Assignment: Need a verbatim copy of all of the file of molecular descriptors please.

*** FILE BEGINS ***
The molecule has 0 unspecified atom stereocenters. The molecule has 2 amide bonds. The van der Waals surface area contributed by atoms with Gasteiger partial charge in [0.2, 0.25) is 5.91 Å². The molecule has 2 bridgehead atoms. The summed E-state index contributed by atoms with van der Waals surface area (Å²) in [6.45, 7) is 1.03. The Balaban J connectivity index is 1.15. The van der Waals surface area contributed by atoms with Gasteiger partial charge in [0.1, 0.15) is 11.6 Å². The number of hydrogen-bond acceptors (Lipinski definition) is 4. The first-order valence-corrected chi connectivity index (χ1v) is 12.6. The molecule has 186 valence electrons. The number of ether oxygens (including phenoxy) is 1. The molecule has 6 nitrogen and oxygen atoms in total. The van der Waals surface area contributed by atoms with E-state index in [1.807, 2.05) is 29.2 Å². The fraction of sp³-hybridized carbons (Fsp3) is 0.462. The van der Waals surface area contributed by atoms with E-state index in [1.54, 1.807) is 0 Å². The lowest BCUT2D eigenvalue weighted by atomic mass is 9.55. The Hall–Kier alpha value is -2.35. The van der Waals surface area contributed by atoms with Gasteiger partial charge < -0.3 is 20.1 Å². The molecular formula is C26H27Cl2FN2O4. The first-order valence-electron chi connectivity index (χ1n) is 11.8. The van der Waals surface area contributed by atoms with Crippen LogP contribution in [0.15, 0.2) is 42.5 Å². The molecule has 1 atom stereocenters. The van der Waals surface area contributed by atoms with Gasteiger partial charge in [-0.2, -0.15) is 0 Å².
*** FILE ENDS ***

The molecule has 0 unspecified atom stereocenters. The molecule has 2 amide bonds. The van der Waals surface area contributed by atoms with Gasteiger partial charge in [0.2, 0.25) is 5.91 Å². The molecule has 2 bridgehead atoms. The summed E-state index contributed by atoms with van der Waals surface area (Å²) in [6.45, 7) is 1.03. The Balaban J connectivity index is 1.15. The van der Waals surface area contributed by atoms with Gasteiger partial charge in [0.1, 0.15) is 11.6 Å². The number of hydrogen-bond acceptors (Lipinski definition) is 4. The first-order valence-corrected chi connectivity index (χ1v) is 12.6. The molecule has 186 valence electrons. The number of ether oxygens (including phenoxy) is 1. The molecule has 6 nitrogen and oxygen atoms in total. The van der Waals surface area contributed by atoms with E-state index in [1.807, 2.05) is 29.2 Å². The fraction of sp³-hybridized carbons (Fsp3) is 0.462. The van der Waals surface area contributed by atoms with E-state index in [1.54, 1.807) is 0 Å². The lowest BCUT2D eigenvalue weighted by atomic mass is 9.55. The Hall–Kier alpha value is -2.35. The van der Waals surface area contributed by atoms with Gasteiger partial charge < -0.3 is 20.1 Å². The molecular formula is C26H27Cl2FN2O4. The first-order valence-electron chi connectivity index (χ1n) is 11.8. The van der Waals surface area contributed by atoms with Crippen LogP contribution in [0.15, 0.2) is 42.5 Å². The molecule has 1 atom stereocenters. The van der Waals surface area contributed by atoms with Gasteiger partial charge in [-0.2, -0.15) is 0 Å².